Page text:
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Texas leads high school grad rates among Hispanics, African Americans
By Maria Luisa Cesar
More African-American and Hispanic students are graduating from high school and Texas is leading the improved picture nationally, data released Thursday by the Texas Education Agency show.
Nationally, the four-year graduation rates for African-American and Hispanic students jumped by nearly 4 percentage points from 2011 to 2013. Among the 50 states, Texas had the highest graduation rates for the two student groups in the class of 2013.
More than 84 percent of Texas’ African-American students who entered high school four years earlier graduated in 2013, compared to 70.7 percent nationally, the data show. Hispanic graduation rates were a little higher for the same year in Texas, hitting 85.1 percent while the national average reached 75.2 percent.
The numbers were crunched by the National Center for Education Statistics, the federal entity in charge of collecting, analyzing and reporting U.S. education data.
Other student groups in Texas — Anglo, Asian, economically disadvantaged and those contending with disabilities — ranked in the top five states for graduation rate comparisons.
The only Texas group that didn’t fare as well were students with limited English proficiency, with a graduation rate of 71.3 percent. Still, that was ninth in the nation for limited English speakers and 10 percentage points above the national average for that group.
Northside Independent School District officials were not surprised by the report, district spokesman Pascual Gonzalez said. The largest in the city and fourth-largest in the state, the district provides students “with a menu of options,” including credit recovery and credit acceleration to ensure they cross the finish line, he said.
San Antonio ISD Superintendent Sylvester Perez echoed the commitment to student success but said the controversial emphasis on standardized tests in No Child Left Behind, the federal education law that had its roots in then-Gov. George W. Bush’s reforms, played a role, too. Smart use of testing has helped educators see where they needed to do more work, particularly with student populations coming from economically disadvantaged households or those with limited English proficiency, Perez said.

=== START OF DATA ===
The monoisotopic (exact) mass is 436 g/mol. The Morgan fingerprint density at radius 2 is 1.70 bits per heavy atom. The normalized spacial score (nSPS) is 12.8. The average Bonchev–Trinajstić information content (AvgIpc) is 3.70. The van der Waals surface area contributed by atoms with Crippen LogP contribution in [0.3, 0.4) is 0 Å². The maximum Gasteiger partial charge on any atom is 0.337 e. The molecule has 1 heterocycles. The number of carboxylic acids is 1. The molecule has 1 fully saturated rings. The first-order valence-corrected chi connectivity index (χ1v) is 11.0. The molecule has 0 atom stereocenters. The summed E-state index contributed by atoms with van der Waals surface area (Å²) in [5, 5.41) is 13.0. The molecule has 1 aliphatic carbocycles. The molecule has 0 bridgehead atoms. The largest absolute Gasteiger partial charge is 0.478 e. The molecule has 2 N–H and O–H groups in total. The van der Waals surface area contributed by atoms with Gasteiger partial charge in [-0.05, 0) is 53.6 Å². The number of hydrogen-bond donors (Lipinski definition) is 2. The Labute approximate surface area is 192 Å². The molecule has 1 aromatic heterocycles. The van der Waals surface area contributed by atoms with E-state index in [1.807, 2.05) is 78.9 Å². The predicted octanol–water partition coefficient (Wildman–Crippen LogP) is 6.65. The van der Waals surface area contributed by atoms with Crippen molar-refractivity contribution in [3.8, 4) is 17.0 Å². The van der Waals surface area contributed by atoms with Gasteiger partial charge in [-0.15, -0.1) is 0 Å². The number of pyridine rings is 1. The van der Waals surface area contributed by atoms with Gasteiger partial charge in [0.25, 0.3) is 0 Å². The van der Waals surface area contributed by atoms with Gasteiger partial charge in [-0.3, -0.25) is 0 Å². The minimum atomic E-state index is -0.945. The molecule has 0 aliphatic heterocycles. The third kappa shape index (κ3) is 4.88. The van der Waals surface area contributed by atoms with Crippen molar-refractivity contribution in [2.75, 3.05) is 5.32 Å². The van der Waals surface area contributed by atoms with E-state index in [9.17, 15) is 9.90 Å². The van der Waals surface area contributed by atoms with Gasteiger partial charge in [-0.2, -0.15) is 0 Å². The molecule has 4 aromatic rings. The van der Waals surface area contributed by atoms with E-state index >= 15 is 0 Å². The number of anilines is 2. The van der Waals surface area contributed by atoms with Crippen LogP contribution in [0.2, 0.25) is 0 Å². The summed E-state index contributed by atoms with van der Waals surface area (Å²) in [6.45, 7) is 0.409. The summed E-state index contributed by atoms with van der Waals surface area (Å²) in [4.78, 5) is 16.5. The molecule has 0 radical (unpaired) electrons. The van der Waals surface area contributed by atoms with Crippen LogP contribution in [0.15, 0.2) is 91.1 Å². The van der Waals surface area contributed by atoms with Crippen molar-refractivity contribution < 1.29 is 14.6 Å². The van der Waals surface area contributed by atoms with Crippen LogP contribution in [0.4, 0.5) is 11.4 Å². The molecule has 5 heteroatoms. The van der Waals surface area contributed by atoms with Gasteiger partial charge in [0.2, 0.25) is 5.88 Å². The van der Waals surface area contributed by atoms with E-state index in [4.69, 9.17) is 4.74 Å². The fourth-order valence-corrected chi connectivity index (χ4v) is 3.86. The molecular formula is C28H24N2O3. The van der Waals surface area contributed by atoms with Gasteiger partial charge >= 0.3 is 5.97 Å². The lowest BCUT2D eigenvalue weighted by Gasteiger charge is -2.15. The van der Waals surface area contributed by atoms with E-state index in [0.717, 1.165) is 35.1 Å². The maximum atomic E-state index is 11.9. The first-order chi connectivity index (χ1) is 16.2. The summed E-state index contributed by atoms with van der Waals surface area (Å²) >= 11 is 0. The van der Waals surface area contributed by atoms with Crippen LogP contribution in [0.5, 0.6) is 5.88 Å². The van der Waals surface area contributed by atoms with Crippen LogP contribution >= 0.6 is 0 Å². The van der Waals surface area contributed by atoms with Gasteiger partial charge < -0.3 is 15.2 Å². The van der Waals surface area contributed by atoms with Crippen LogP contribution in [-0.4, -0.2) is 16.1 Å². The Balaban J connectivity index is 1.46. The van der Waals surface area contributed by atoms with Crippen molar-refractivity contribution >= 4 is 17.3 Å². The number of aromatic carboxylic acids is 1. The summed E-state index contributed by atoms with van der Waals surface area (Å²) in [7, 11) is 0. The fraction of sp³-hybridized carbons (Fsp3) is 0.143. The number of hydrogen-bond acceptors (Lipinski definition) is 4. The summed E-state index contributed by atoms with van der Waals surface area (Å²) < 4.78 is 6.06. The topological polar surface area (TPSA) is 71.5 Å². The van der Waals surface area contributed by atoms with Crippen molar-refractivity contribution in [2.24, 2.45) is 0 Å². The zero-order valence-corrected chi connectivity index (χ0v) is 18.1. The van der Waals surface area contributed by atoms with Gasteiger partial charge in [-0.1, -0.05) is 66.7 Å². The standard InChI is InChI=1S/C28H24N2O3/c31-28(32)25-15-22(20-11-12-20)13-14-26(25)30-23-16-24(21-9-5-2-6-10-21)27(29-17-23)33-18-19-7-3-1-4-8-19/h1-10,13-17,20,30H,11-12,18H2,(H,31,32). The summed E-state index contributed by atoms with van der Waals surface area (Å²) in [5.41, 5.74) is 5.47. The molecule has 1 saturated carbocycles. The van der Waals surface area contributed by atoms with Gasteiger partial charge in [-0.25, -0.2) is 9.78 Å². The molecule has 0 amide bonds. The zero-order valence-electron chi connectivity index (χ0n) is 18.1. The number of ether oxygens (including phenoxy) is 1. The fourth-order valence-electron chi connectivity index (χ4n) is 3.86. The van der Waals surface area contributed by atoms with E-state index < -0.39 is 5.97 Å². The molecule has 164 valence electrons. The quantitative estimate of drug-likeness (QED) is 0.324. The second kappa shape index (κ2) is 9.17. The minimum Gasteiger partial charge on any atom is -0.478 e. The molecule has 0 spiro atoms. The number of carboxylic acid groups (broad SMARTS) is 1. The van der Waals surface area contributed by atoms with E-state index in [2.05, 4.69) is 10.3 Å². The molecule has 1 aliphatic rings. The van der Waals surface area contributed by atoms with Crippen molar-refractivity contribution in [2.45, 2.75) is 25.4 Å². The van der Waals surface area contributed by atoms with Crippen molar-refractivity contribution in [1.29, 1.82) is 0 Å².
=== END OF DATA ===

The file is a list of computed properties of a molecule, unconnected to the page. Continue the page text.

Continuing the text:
“Even though NCLB has its critics, the one thing that it did do is it revealed some of the areas that we all needed to improve upon,” he said.
The future of NCLB is up for debate in Congress, while state lawmakers have distanced themselves from the law.
Texas Education Commissioner Michael Williams said the graduation data “confirms Texas as a national education leader” and added that it “bodes well for our state’s economic future.”
Overall, the graduation rate for Texas students in 2013 was 88 percent, tying with Wisconsin for third place.
Iowa tops the chart with a graduation rate of 89.7 percent, followed by Nebraska with 88.5 percent. The national average is 81.4 percent.
The Texas numbers, though promising, show thousands of students still are not getting diplomas. In 2013, more than 21,600 were counted as “dropouts.” More than 17,600 students from that cohort were listed as “continuing” students or as receiving a GED, according to state data.
Texas education officials use those numbers when calculating the state graduation rate, bringing it to a higher number — 93.4 percent — than the national figures show.
The federal government uses the “four-year adjusted cohort graduation rate.” To obtain it, officials take the number of students who graduate in four years with a regular high school diploma divided by the number of students who form the class. That graduation class is also “adjusted” to include any students who transfer into the cohort and by subtracting any students who transfer out, emigrate or die, according to definitions found on the government website.